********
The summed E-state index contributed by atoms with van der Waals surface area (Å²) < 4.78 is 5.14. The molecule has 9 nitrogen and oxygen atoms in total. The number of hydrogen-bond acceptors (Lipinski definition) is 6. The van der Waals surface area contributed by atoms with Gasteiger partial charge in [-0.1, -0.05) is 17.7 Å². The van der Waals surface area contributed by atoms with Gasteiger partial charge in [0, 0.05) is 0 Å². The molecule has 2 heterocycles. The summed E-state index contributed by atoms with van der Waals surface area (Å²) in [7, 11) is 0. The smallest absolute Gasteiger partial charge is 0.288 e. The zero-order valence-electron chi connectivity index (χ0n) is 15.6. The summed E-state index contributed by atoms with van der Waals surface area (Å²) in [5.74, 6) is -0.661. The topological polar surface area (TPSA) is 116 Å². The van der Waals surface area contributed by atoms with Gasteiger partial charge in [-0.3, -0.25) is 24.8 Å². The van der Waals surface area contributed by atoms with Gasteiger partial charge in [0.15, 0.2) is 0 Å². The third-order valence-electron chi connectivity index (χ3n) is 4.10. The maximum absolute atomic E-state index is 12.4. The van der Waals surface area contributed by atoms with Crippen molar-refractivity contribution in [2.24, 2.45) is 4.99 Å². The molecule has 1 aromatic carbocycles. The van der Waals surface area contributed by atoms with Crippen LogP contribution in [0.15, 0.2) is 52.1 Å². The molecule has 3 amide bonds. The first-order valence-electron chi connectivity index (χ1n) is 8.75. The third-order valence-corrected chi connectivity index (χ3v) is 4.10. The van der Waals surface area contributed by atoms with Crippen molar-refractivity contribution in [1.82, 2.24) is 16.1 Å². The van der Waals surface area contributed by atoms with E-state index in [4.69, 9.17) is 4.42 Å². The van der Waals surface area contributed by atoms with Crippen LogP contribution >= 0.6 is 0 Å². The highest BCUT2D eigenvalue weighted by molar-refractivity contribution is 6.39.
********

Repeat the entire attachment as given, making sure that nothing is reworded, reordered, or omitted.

The summed E-state index contributed by atoms with van der Waals surface area (Å²) < 4.78 is 5.14. The molecule has 9 nitrogen and oxygen atoms in total. The number of hydrogen-bond acceptors (Lipinski definition) is 6. The van der Waals surface area contributed by atoms with Gasteiger partial charge in [-0.1, -0.05) is 17.7 Å². The van der Waals surface area contributed by atoms with Gasteiger partial charge in [0, 0.05) is 0 Å². The molecule has 2 heterocycles. The summed E-state index contributed by atoms with van der Waals surface area (Å²) in [7, 11) is 0. The smallest absolute Gasteiger partial charge is 0.288 e. The zero-order valence-electron chi connectivity index (χ0n) is 15.6. The summed E-state index contributed by atoms with van der Waals surface area (Å²) in [5.74, 6) is -0.661. The topological polar surface area (TPSA) is 116 Å². The van der Waals surface area contributed by atoms with Gasteiger partial charge in [-0.3, -0.25) is 24.8 Å². The van der Waals surface area contributed by atoms with Gasteiger partial charge in [0.15, 0.2) is 0 Å². The third-order valence-electron chi connectivity index (χ3n) is 4.10. The maximum absolute atomic E-state index is 12.4. The van der Waals surface area contributed by atoms with Crippen molar-refractivity contribution in [2.24, 2.45) is 4.99 Å². The molecule has 1 aromatic carbocycles. The van der Waals surface area contributed by atoms with Crippen LogP contribution in [0.15, 0.2) is 52.1 Å². The molecule has 3 amide bonds. The first-order valence-electron chi connectivity index (χ1n) is 8.75. The third-order valence-corrected chi connectivity index (χ3v) is 4.10. The van der Waals surface area contributed by atoms with Crippen molar-refractivity contribution in [1.82, 2.24) is 16.1 Å². The van der Waals surface area contributed by atoms with E-state index in [4.69, 9.17) is 4.42 Å². The van der Waals surface area contributed by atoms with Crippen LogP contribution >= 0.6 is 0 Å². The highest BCUT2D eigenvalue weighted by molar-refractivity contribution is 6.39.